On top of the churn, Shorter plays a mix of simple and surreal. It’s a Coltrane band, the tunes are not far from Coltrane, either, but the saxophonist is still “as weird as Wayne.” Jones doesn’t pick up brushes once; everything has a heavy vibe, with sticks. The tempos are generally on the slow to medium side, the tempo that showcases Jones’s polyrhythmic style. The one faster piece, “Yes or No,” has headlong momentum and an incandescent piano solo. At the end, the band plays a convoluted “Twelve More Bars to Go” with one of the greatest recorded tenor-saxophone solos in the blues idiom. Wayne is giving even Trane a run with this one. In the notes, Shorter gives an amusing commentary on the song: “The picture I had in mind was of someone having a very good time, going around to every bar in town, it was as if he had a list in his hand. . . . In certain spots, I interjected in the harmony what sounds like a backward progression. I did it both to get away from standard blues harmonies and also to picture a man, slightly intoxicated, who, as he tries to go forward, backs up.”
In late summer, Shorter joined Miles Davis. No African-American jazz master loved European harmony more than Davis. Some of the most magical moments in musical history are when Davis picks up his trumpet and responds helplessly and hopelessly to gorgeous post-Debussy and Ravel harmony supplied by Gil or Bill Evans. Davis’s pianist in 1964 was Herbie Hancock, who had studied Bill Evans and McCoy Tyner on the way to forging his own charismatic style. It was soon apparent that Hancock and Shorter were on the same page, as were the equally brilliant Ron Carter and Tony Williams. The collected recordings of the “Second Great Miles Davis Quintet” are one of the most treasured canons in all of jazz. As with Blakey, Shorter would become that band’s most important house composer.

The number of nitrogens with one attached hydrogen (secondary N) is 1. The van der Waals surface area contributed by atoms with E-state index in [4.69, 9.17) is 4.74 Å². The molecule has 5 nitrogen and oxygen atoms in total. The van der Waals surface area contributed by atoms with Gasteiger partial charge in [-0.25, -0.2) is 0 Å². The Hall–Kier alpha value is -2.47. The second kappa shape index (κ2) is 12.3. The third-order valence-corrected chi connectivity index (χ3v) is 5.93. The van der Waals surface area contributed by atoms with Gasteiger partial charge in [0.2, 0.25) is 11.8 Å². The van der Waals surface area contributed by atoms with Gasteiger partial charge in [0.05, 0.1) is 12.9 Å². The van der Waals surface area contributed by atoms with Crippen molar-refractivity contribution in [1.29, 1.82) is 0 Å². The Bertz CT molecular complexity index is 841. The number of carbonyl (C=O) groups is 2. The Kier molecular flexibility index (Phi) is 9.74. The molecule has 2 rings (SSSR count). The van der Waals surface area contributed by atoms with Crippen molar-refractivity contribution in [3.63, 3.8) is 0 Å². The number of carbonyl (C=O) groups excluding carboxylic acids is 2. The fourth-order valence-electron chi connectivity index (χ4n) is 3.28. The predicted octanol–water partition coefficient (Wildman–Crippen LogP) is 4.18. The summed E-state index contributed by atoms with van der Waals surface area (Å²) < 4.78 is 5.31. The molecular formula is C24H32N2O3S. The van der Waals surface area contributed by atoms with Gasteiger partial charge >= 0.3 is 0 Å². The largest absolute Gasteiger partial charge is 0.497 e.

Hancock and Carter appear on “Speak No Evil,” alongside the major virtuoso Freddie Hubbard (the other trumpeter Shorter played with in the Jazz Messengers) and the returning champion Elvin Jones. It’s a one-time event, the only occasion this group of bona-fide jazz geniuses played together. It was Christmas Eve. There was booze and snacks for the band, so everyone was relaxed, but the material was fresh and beautiful, so everyone was focussed.